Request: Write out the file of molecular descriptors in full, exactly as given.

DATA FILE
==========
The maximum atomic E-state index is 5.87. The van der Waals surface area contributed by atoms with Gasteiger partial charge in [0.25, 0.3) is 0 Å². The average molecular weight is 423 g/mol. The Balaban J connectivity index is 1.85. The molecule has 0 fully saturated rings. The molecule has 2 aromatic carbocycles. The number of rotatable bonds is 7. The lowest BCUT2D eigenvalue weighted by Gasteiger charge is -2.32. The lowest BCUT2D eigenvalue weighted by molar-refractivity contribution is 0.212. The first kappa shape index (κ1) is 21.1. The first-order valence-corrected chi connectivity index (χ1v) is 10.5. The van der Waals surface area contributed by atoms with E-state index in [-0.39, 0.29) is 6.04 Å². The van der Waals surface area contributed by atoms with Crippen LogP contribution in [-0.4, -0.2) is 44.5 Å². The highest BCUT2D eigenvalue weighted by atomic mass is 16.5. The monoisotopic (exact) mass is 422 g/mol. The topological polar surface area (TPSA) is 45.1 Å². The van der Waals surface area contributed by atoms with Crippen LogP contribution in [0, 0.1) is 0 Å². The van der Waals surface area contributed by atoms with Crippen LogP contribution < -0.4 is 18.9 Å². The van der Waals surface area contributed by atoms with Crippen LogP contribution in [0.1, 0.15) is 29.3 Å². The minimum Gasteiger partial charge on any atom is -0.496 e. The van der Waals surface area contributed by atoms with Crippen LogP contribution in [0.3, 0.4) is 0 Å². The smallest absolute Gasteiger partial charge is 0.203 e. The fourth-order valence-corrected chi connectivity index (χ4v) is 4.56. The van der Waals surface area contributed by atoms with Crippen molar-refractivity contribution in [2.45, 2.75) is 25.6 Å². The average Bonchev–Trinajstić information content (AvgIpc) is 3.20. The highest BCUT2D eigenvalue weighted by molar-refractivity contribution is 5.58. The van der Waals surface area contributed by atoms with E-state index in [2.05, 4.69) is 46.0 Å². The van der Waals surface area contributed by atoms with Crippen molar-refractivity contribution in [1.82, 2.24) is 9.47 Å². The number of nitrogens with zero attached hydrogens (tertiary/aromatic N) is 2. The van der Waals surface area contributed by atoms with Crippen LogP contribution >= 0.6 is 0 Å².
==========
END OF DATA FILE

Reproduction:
The maximum atomic E-state index is 5.87. The van der Waals surface area contributed by atoms with Gasteiger partial charge in [0.25, 0.3) is 0 Å². The average molecular weight is 423 g/mol. The Balaban J connectivity index is 1.85. The molecule has 0 fully saturated rings. The molecule has 2 aromatic carbocycles. The number of rotatable bonds is 7. The lowest BCUT2D eigenvalue weighted by Gasteiger charge is -2.32. The lowest BCUT2D eigenvalue weighted by molar-refractivity contribution is 0.212. The first kappa shape index (κ1) is 21.1. The first-order valence-corrected chi connectivity index (χ1v) is 10.5. The van der Waals surface area contributed by atoms with E-state index in [-0.39, 0.29) is 6.04 Å². The van der Waals surface area contributed by atoms with Crippen LogP contribution in [-0.4, -0.2) is 44.5 Å². The highest BCUT2D eigenvalue weighted by atomic mass is 16.5. The monoisotopic (exact) mass is 422 g/mol. The topological polar surface area (TPSA) is 45.1 Å². The van der Waals surface area contributed by atoms with Crippen LogP contribution in [0, 0.1) is 0 Å². The van der Waals surface area contributed by atoms with Crippen LogP contribution < -0.4 is 18.9 Å². The van der Waals surface area contributed by atoms with Crippen LogP contribution in [0.1, 0.15) is 29.3 Å². The minimum Gasteiger partial charge on any atom is -0.496 e. The van der Waals surface area contributed by atoms with Crippen LogP contribution in [0.3, 0.4) is 0 Å². The smallest absolute Gasteiger partial charge is 0.203 e. The fourth-order valence-corrected chi connectivity index (χ4v) is 4.56. The van der Waals surface area contributed by atoms with Crippen molar-refractivity contribution in [2.45, 2.75) is 25.6 Å². The average Bonchev–Trinajstić information content (AvgIpc) is 3.20. The highest BCUT2D eigenvalue weighted by molar-refractivity contribution is 5.58. The van der Waals surface area contributed by atoms with E-state index in [2.05, 4.69) is 46.0 Å². The van der Waals surface area contributed by atoms with Crippen molar-refractivity contribution in [1.82, 2.24) is 9.47 Å². The number of nitrogens with zero attached hydrogens (tertiary/aromatic N) is 2. The van der Waals surface area contributed by atoms with Crippen LogP contribution >= 0.6 is 0 Å².